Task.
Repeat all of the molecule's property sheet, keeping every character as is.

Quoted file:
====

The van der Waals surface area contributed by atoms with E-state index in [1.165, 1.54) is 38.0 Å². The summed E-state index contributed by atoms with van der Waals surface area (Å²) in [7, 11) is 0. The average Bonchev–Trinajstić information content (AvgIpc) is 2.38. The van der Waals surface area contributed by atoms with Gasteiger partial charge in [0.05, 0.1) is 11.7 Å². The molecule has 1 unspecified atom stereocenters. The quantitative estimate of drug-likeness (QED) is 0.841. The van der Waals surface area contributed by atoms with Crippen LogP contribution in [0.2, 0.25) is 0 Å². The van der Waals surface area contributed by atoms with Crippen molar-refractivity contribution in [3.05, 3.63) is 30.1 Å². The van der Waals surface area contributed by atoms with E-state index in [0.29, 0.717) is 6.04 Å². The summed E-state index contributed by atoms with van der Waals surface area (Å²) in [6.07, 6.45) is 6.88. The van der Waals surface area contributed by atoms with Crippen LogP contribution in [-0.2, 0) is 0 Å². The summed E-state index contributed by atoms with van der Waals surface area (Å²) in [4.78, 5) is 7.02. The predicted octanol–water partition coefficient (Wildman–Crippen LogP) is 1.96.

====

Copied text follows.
The van der Waals surface area contributed by atoms with E-state index in [1.165, 1.54) is 38.0 Å². The summed E-state index contributed by atoms with van der Waals surface area (Å²) in [7, 11) is 0. The average Bonchev–Trinajstić information content (AvgIpc) is 2.38. The van der Waals surface area contributed by atoms with Gasteiger partial charge in [0.05, 0.1) is 11.7 Å². The molecule has 1 unspecified atom stereocenters. The quantitative estimate of drug-likeness (QED) is 0.841. The van der Waals surface area contributed by atoms with Crippen LogP contribution in [0.2, 0.25) is 0 Å². The van der Waals surface area contributed by atoms with Crippen molar-refractivity contribution in [3.05, 3.63) is 30.1 Å². The van der Waals surface area contributed by atoms with E-state index in [0.29, 0.717) is 6.04 Å². The summed E-state index contributed by atoms with van der Waals surface area (Å²) in [6.07, 6.45) is 6.88. The van der Waals surface area contributed by atoms with Crippen LogP contribution in [-0.2, 0) is 0 Å². The summed E-state index contributed by atoms with van der Waals surface area (Å²) in [4.78, 5) is 7.02. The predicted octanol–water partition coefficient (Wildman–Crippen LogP) is 1.96.